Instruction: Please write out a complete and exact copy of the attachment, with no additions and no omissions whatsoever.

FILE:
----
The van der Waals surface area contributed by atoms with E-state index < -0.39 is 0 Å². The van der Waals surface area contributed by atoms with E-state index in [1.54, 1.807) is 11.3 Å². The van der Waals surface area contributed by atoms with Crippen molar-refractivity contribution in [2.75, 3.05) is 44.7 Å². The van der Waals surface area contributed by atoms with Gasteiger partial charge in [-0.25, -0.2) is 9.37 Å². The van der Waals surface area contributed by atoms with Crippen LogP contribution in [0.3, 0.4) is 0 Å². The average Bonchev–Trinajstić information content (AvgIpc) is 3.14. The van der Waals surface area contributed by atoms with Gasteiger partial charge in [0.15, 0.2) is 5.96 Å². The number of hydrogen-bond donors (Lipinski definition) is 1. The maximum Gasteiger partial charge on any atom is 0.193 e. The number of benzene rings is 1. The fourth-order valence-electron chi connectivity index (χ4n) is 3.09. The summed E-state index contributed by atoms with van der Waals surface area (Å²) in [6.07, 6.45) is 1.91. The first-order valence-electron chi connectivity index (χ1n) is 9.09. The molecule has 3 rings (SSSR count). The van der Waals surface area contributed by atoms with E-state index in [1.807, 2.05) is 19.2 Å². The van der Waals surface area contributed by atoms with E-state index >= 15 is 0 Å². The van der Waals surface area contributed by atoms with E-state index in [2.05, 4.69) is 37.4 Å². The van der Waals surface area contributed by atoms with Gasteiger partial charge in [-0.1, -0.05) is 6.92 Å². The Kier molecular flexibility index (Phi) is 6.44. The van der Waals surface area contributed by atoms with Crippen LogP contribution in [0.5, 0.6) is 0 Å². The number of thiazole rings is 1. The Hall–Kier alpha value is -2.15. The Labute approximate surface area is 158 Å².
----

The van der Waals surface area contributed by atoms with E-state index < -0.39 is 0 Å². The van der Waals surface area contributed by atoms with E-state index in [1.54, 1.807) is 11.3 Å². The van der Waals surface area contributed by atoms with Crippen molar-refractivity contribution in [2.75, 3.05) is 44.7 Å². The van der Waals surface area contributed by atoms with Gasteiger partial charge in [-0.25, -0.2) is 9.37 Å². The van der Waals surface area contributed by atoms with Crippen LogP contribution in [0.3, 0.4) is 0 Å². The average Bonchev–Trinajstić information content (AvgIpc) is 3.14. The van der Waals surface area contributed by atoms with Gasteiger partial charge in [0.15, 0.2) is 5.96 Å². The number of hydrogen-bond donors (Lipinski definition) is 1. The maximum Gasteiger partial charge on any atom is 0.193 e. The number of benzene rings is 1. The fourth-order valence-electron chi connectivity index (χ4n) is 3.09. The summed E-state index contributed by atoms with van der Waals surface area (Å²) in [6.07, 6.45) is 1.91. The first-order valence-electron chi connectivity index (χ1n) is 9.09. The molecule has 3 rings (SSSR count). The van der Waals surface area contributed by atoms with E-state index in [1.807, 2.05) is 19.2 Å². The van der Waals surface area contributed by atoms with E-state index >= 15 is 0 Å². The van der Waals surface area contributed by atoms with E-state index in [2.05, 4.69) is 37.4 Å². The van der Waals surface area contributed by atoms with Gasteiger partial charge in [-0.1, -0.05) is 6.92 Å². The Kier molecular flexibility index (Phi) is 6.44. The van der Waals surface area contributed by atoms with Crippen LogP contribution in [0.5, 0.6) is 0 Å². The number of thiazole rings is 1. The Hall–Kier alpha value is -2.15. The Labute approximate surface area is 158 Å².